Native Grasses in Florida Preserve

On a beautiful, recent fall afternoon, we were enchanted by the Perico Preserve in Florida. A stroll in the preserve took us through coastal scrub, salt marsh, freshwater marsh, stands of seagrass, and coastal hammocks. We saw Tri-colored Herons, Osprey, Roseate Spoonbills, Blue Herons, Snowy Egrets, and Great Egrets. We also spotted some beautiful native grasses, including Pink Muhly, Cord Grass, and Purple Love Grass, along with several species of rushes and bulrushes. It’s a magical place, so who would imagine it was fallow farmland just a few years ago?

The preserve includes several coastal habitats, and Cord Grass (Spartina bakeri) makes it home throughout the site.
The preserve hosts several coastal habitats, including scrub and a freshwater marsh. The site lies next a neighborhood and extends beyond the the houses to a coastal bayou.

That’s one of most exciting aspects of the Perico Preserve, a successful restoration project on Florida’s central Gulf Coast. Rather than letting this 175-acre site be turned into condos, local officals decided to restore coastal habitat and provide support for wildlife. They placed an emphasis on habitat diversity, so the site encompasses several plant communities. They also planned for public use and education, so the site include trails, viewing areas and shelters, and educational material.

Grasses on the site are Florida natives and include several that are common in the horticultural trade, like Pink Muhly. Others are less common, like Maidencane (Panicum hemitomon). It was fun to see familiar grasses and learn about some new ones.

Pink Muhly (Muhlenbergia capillaris) was starting its fall show when we visited. The plumes were a rich, deep reddish-pink. Also called Gulf Muhly, this native grass was thriving on the site.
Pink Muhly (Muhlenbergia capillaris) was starting its fall show when we visited. Also called Gulf Muhly, this native grass attracts beneficial insects and makes an excellent cover for wildlife.

Soft Rush (Juncus effusus) rises up from the spent, toast-colored plumes of Purple Love Grass (Eragrostis spectabilis).
The dark green foliage of Soft Rush (Juncus effusus) contrasts with the spent, toast-colored plumes of Purple Love Grass (Eragrostis spectabilis). The Eragrostis grows in small colonies and will never dominate the plant community.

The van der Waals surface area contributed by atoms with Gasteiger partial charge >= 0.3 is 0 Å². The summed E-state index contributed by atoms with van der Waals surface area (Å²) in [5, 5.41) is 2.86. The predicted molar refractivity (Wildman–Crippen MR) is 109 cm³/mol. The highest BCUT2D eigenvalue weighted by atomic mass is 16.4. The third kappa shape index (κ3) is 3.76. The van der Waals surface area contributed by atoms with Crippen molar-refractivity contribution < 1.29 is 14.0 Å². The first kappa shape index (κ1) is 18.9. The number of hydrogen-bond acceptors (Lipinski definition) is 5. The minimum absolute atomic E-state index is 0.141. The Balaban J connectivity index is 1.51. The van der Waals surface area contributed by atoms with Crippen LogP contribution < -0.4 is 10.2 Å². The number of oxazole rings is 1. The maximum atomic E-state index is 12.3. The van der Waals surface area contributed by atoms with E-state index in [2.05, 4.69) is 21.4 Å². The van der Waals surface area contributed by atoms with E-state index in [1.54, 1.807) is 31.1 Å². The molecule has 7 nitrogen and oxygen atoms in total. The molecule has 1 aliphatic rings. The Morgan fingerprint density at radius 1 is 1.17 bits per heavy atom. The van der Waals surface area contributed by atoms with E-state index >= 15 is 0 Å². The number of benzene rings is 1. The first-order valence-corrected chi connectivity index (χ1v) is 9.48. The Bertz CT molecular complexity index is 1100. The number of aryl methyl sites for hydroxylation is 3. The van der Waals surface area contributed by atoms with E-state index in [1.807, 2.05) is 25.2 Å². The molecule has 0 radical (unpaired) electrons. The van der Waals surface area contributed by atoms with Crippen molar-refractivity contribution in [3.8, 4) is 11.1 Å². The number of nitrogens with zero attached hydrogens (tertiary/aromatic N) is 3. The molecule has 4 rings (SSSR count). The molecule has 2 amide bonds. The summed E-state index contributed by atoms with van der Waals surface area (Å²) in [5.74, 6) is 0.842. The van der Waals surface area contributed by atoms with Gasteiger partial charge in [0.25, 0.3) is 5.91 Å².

The Perico Preserve now hosts an assortment of birds. The area is on several migratory routes, making it even more important. A rookery in the center of a pond and bird-viewing platforms allow the public to enjoy seeing the birds without disturbing them.
The Perico Preserve now hosts an assortment of birds. The area is on several migratory routes, making it even more important. A rookery in the center of a pond and bird-viewing platforms allow the public to enjoy seeing the birds without disturbing them. Photo courtesy of Mike Burton.
Spartina bakeri grows in the preserve. It's adapted to the margins of sand ponds and fresh marshes and can tolerate periodic flooding.
Spartina bakeri forms large bunches that stand out in the preserve. Called, Cord Grass, it’s adapted to the margins of sand ponds and fresh marshes and can tolerate periodic flooding.

We contacted environmental consultant Mike Burton from Stantec who worked on the project. He sent us a plant list and lots of wonderful information about the project. They used over 100 species of plants on the site, and the plantings have thrived. The survival rate has been good, and many areas are dense and fully covered just a few years after planting. The grass, sedge, and rush species used on the site include:

  • Aristida stricta
  • Eragrostis elliottii
  • Juncus effusus
  • Juncus roemerianus
  • Muhlenbergia capillaris
  • Panicum hemitomon
  • Rhynchospora colorata
  • Schoenoplectus robustus
  • Schoenoplectus tabernaemontani
  • Spartina alterniflora
  • Spartina bakeri
  • Spartina patens
  • Sporobolus virginicus
  • Sorghastrum secundum
  • Tripsacum dactyloides

The story of Perico Preserve is inspiring and interesting, and we thank Mike Burton for sharing it with us. To learn more, we recommend the article he wrote for Land and Water about the preserve. You can read it here.

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